Under the ordinance, juveniles 16 years old and younger are prohibited from being out between 12:01-5 a.m. every day and between 9 a.m.-2:30 p.m. Mon.-Fri., with certain exceptions. Those who violate the curfew are subject to a fine up to $500, according to the ordinance.
The ordinance came before City Council because, under state law, municipalities are required to review their curfew ordinances every three years, City Manager Morad Kabiri said.
Resident Carl Conrad spoke in favor of eliminating the curfew. The limited data Conrad could find pertaining to the ordinance made him question its effectiveness, he said.
With the COVID-19 pandemic changing school from in-person to virtual for many students, juveniles are more likely to be out from 9 a.m.-2:30 p.m. on school days, which the curfew prohibits, Conrad said.
According to a 2019 police report, there has been a low number of juvenile arrests the last five years. The number peaked in 2019 with 40 juvenile arrests, Conrad said.
Conrad requested that council review those statistics and look at criminal behavior before and after the ordinance was enacted to see if it has made a significant difference.
“Fundamentally, I’m against curfews,” Conrad said. “They take away your right to move around.”
Additionally, Conrad said, curfews increase the chance juveniles will have unnecessary run-ins with police officers, which has been a hot topic the past several months.
Kabiri said under the curfew ordinance, Friendswood police issued 22 citations in 2017, 19 in 2018, 13 in 2019 and 27 so far in 2020. Those numbers do not include times officers did not issue citations and instead took the juveniles home or called their parents to be picked up, Kabiri said.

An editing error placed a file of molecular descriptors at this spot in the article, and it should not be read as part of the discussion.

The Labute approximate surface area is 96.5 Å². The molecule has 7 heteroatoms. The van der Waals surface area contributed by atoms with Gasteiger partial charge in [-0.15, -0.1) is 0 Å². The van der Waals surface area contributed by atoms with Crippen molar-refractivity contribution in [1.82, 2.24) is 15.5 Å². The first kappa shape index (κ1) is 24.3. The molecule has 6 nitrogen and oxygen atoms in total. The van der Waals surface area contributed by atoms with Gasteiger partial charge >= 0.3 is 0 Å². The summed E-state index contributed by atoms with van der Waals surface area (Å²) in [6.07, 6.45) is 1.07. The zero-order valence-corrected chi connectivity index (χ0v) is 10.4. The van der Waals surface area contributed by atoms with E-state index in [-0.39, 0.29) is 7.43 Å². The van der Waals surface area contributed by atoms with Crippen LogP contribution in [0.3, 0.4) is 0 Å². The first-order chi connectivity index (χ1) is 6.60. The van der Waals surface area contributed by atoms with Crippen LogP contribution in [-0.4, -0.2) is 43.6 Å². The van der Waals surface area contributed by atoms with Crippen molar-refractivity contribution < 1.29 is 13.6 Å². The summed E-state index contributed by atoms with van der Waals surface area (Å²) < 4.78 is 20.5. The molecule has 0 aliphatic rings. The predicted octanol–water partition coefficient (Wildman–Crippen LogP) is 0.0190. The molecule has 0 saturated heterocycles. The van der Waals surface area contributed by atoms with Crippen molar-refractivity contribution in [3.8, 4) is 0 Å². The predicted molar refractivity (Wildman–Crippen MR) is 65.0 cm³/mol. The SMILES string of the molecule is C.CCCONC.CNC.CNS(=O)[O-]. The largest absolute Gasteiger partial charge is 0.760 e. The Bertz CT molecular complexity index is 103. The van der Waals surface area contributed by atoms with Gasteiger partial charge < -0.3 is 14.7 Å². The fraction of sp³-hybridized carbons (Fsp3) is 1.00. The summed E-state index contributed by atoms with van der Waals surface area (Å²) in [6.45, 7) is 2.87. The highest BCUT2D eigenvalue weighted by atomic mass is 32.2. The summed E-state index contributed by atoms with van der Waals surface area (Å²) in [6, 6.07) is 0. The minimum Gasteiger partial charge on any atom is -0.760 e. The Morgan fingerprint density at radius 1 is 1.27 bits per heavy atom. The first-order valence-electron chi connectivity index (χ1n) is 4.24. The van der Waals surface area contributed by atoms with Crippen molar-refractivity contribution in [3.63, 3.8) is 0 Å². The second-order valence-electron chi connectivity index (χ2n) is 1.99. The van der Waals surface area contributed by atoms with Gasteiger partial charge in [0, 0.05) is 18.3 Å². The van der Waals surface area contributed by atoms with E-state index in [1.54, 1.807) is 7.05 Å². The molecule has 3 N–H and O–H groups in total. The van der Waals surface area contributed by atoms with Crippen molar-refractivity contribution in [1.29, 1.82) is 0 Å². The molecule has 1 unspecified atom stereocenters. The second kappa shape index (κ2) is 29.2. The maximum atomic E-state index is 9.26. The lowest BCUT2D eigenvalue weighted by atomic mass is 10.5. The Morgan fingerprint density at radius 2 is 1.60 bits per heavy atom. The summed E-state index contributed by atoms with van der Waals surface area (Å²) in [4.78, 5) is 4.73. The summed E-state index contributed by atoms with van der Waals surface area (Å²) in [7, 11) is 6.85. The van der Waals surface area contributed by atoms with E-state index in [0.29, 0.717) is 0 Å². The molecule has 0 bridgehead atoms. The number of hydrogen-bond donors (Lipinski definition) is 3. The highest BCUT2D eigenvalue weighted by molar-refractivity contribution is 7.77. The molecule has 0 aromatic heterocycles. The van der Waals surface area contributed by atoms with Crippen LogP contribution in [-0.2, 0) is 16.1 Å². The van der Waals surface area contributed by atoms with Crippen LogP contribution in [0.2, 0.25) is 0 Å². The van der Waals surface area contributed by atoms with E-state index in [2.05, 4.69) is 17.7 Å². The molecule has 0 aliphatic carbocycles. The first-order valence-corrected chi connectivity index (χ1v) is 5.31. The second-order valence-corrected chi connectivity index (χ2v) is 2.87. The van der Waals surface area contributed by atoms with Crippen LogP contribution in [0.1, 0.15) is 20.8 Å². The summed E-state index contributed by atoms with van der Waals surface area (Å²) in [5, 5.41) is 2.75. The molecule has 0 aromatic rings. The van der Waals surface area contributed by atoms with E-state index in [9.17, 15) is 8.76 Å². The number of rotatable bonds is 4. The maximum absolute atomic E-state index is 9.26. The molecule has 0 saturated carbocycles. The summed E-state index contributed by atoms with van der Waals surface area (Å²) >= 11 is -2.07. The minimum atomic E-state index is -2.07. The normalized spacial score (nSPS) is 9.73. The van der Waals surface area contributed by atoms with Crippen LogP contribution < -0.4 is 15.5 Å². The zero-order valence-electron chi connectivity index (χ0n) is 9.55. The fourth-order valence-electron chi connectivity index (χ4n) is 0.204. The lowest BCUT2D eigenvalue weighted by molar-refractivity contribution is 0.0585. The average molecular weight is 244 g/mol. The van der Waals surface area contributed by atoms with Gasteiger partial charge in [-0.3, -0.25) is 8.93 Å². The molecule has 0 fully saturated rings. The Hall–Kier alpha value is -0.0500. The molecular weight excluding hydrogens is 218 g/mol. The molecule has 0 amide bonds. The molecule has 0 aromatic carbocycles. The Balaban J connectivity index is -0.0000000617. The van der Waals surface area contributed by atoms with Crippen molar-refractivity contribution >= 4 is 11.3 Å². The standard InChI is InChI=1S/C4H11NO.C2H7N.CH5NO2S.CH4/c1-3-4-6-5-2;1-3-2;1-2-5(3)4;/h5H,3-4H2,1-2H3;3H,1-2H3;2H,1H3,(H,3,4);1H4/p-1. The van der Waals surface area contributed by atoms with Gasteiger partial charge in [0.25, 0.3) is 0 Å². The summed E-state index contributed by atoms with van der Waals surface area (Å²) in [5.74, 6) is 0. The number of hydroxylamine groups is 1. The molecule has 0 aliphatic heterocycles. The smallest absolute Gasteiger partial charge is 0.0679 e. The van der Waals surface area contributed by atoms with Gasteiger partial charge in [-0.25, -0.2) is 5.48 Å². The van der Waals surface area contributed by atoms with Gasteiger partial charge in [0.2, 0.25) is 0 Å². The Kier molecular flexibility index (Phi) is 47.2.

Many times, Kabiri said, the curfew ordinance allows officers to engage children "after hours" to make sure nothing illegal is happening. It is the only mechanism by which the city can respond to underage party calls.
“It is a useful tool to make sure that we’re able to keep both our residents and our younger residents safe after hours,” he said.
Most of council agreed. Mayor Mike Foreman called the curfew a “great deterrent” and said that while the 9 a.m.-2:30 p.m. curfew does not really apply now, it will when the pandemic ends.
Council Member Steve Rockey said if juveniles have a legitimate reason to be out between 9 a.m.-2:30 p.m., they will have no problem.
“[Officers] are not heavy-handed with it at all,” Rockey said of the ordinance. “It’s not abused at all.”
Council Member John Scott said he agreed mostly with Conrad and said that it is the parents’ job, not the government’s, to raise children. If an underage resident is committing a crime, the ordinance is not necessary to address that problem, he said.
“We’re creating an ordinance that will create a situation,” Scott said.
Scott was the sole council member to vote against approving the ordinance.